Jamie wrote:
> Robert Baer wrote: >> Say one takes an E-B junction of a transistor or other diode and >> measures the (reverse) breakdown voltage over a wide range of currents >> (say 5nA to 5mA), and assume there is no point or range where one sees >> characteristics of negative resistance or of oscillation. >> Also say that voltage is about 9 volts. >> Q: is that zener or avalanche breakdown? >> Q: how does one make a SPICE model of such a proposed beastie? > > For negative voltage I do think the voltage needs to be up around > 12 volts. Min of 10.5 the last time I experimented with that. > > But this was all at the bench since LTspice can't sim that and I > operated a LED flashing for quit some time to test if the beta > was lose its punch.. It seem to survive the test. > > And I did it with a 2n2222 if that makes any difference. I also > noticed with a another batch of 2222's from a different SI maker, it > would not work at all, unless the voltage range was different? > > > Jamie >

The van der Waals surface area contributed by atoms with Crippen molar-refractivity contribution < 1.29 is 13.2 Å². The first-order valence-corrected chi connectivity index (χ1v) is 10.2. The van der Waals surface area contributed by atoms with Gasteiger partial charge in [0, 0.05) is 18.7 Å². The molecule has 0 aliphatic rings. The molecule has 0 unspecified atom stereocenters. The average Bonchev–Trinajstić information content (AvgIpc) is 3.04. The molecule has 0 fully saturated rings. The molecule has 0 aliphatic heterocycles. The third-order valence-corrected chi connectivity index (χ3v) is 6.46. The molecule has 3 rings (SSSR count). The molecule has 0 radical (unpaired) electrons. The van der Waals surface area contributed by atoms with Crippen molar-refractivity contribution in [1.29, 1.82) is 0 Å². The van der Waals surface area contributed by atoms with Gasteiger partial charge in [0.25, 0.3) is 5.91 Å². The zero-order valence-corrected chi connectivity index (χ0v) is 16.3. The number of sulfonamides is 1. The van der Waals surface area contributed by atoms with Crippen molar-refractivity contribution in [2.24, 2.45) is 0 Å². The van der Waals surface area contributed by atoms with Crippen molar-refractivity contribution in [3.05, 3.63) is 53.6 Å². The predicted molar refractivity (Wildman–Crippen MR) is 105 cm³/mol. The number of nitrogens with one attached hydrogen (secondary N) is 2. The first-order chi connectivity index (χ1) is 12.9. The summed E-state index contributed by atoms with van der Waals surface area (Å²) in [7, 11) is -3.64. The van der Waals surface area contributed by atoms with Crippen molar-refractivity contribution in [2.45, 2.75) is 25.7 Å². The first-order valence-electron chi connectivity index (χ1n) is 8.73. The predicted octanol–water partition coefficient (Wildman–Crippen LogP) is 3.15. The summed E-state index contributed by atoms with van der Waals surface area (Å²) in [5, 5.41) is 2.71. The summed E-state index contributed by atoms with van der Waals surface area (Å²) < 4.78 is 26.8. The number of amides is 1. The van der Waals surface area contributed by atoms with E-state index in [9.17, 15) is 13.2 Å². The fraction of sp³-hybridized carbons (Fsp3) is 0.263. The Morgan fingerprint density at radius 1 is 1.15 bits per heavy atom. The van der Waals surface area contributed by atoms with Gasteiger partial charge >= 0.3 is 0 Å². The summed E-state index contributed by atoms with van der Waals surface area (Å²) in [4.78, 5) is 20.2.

As far as a given type (2N2222, 2N3904, etc etc & etc), every manufacturer of a given type will produce a transistor with different reverse E-B characteristics - and those characteristics can suddenly change with zero notice. Note the E-B breakdown is "off the data sheet"; lotta so-called quotes are "5V" and you will never find a (silicon small signal) transistor below 7V.
"Robert Baer"

>> ** Start here: >> >> http://en.wikipedia.org/wiki/Zener_diode >> >> Do not pass GO, do not collect $200. >> >> > OK; the temperature coefficient is positive, so by WikiPedia "avalanche > effect .. exhibits a positive temperature coefficient", as well as "above > 5.6 volts, the avalanche effect becomes predominant". > And that is exactly what i thought..
** Yawnnnnnnnnnnnnnnnnnn....
> I thought that diodes working in the avalanche region would NOT act in a > monotonically increasing voltage VS current manner - especially over such > a wide current range.
** You were expecting to see a tunnel diode effect ?
> The I-V curve indicates a zener mode, the negative TC indicates avalanche > type ..
** Both statements are wrong. FFS learn to read.
> So...i pete the questions again.
** Who cares. ... Phil